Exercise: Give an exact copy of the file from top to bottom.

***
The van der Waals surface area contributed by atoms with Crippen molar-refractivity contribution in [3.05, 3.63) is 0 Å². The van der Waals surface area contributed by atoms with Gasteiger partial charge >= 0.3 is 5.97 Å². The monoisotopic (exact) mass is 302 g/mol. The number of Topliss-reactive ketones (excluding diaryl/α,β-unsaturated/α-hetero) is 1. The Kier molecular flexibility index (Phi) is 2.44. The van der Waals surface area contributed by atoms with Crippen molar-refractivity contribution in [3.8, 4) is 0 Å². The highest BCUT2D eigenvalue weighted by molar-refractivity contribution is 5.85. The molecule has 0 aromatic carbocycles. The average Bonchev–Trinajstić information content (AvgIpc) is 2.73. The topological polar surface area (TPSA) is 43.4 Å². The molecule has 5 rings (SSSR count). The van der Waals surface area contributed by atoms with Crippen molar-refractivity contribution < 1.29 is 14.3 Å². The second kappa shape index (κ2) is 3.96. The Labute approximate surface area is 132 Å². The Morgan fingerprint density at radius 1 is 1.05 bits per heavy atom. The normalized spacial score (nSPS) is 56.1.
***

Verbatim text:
The van der Waals surface area contributed by atoms with Crippen molar-refractivity contribution in [3.05, 3.63) is 0 Å². The van der Waals surface area contributed by atoms with Gasteiger partial charge >= 0.3 is 5.97 Å². The monoisotopic (exact) mass is 302 g/mol. The number of Topliss-reactive ketones (excluding diaryl/α,β-unsaturated/α-hetero) is 1. The Kier molecular flexibility index (Phi) is 2.44. The van der Waals surface area contributed by atoms with Crippen molar-refractivity contribution in [3.8, 4) is 0 Å². The highest BCUT2D eigenvalue weighted by molar-refractivity contribution is 5.85. The molecule has 0 aromatic carbocycles. The average Bonchev–Trinajstić information content (AvgIpc) is 2.73. The topological polar surface area (TPSA) is 43.4 Å². The molecule has 5 rings (SSSR count). The van der Waals surface area contributed by atoms with Crippen molar-refractivity contribution < 1.29 is 14.3 Å². The second kappa shape index (κ2) is 3.96. The Labute approximate surface area is 132 Å². The Morgan fingerprint density at radius 1 is 1.05 bits per heavy atom. The normalized spacial score (nSPS) is 56.1.